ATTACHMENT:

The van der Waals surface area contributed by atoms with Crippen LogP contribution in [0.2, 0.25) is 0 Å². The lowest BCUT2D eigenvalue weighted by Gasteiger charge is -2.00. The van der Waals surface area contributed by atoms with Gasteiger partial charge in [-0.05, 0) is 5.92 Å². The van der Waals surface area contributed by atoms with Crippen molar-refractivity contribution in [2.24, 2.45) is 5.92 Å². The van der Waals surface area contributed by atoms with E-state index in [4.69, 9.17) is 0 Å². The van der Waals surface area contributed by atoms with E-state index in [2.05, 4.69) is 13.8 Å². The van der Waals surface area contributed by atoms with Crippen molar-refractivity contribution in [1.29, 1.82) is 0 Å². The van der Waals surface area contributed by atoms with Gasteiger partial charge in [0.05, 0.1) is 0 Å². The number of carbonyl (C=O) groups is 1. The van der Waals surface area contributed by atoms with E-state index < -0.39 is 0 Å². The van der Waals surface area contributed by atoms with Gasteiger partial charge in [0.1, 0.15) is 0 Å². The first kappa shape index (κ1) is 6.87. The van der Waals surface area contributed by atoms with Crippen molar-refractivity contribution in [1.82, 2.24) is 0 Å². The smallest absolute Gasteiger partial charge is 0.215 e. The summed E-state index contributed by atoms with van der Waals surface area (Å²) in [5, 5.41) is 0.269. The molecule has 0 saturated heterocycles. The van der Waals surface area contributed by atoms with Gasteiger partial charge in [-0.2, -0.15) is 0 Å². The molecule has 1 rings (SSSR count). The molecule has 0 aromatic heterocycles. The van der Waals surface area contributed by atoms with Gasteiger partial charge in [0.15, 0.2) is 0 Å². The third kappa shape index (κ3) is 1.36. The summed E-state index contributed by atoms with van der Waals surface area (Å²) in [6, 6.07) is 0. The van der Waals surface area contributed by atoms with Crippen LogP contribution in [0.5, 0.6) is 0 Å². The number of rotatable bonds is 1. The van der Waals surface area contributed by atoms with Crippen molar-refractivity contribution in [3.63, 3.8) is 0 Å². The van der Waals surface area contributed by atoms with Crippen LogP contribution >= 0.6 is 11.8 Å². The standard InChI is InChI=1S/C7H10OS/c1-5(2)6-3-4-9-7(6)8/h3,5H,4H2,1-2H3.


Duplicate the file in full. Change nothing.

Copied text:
The van der Waals surface area contributed by atoms with Crippen LogP contribution in [0.2, 0.25) is 0 Å². The lowest BCUT2D eigenvalue weighted by Gasteiger charge is -2.00. The van der Waals surface area contributed by atoms with Gasteiger partial charge in [-0.05, 0) is 5.92 Å². The van der Waals surface area contributed by atoms with Crippen molar-refractivity contribution in [2.24, 2.45) is 5.92 Å². The van der Waals surface area contributed by atoms with E-state index in [4.69, 9.17) is 0 Å². The van der Waals surface area contributed by atoms with E-state index in [2.05, 4.69) is 13.8 Å². The van der Waals surface area contributed by atoms with Crippen molar-refractivity contribution in [1.29, 1.82) is 0 Å². The van der Waals surface area contributed by atoms with Gasteiger partial charge in [0.05, 0.1) is 0 Å². The number of carbonyl (C=O) groups is 1. The van der Waals surface area contributed by atoms with E-state index < -0.39 is 0 Å². The van der Waals surface area contributed by atoms with Gasteiger partial charge in [0.1, 0.15) is 0 Å². The first kappa shape index (κ1) is 6.87. The van der Waals surface area contributed by atoms with Crippen molar-refractivity contribution in [1.82, 2.24) is 0 Å². The smallest absolute Gasteiger partial charge is 0.215 e. The summed E-state index contributed by atoms with van der Waals surface area (Å²) in [5, 5.41) is 0.269. The molecule has 0 saturated heterocycles. The van der Waals surface area contributed by atoms with Gasteiger partial charge in [-0.2, -0.15) is 0 Å². The molecule has 1 rings (SSSR count). The molecule has 0 aromatic heterocycles. The van der Waals surface area contributed by atoms with Gasteiger partial charge in [0.15, 0.2) is 0 Å². The third kappa shape index (κ3) is 1.36. The summed E-state index contributed by atoms with van der Waals surface area (Å²) in [6, 6.07) is 0. The van der Waals surface area contributed by atoms with Crippen LogP contribution in [0.5, 0.6) is 0 Å². The number of rotatable bonds is 1. The van der Waals surface area contributed by atoms with Crippen molar-refractivity contribution in [3.63, 3.8) is 0 Å². The van der Waals surface area contributed by atoms with Crippen LogP contribution >= 0.6 is 11.8 Å². The standard InChI is InChI=1S/C7H10OS/c1-5(2)6-3-4-9-7(6)8/h3,5H,4H2,1-2H3.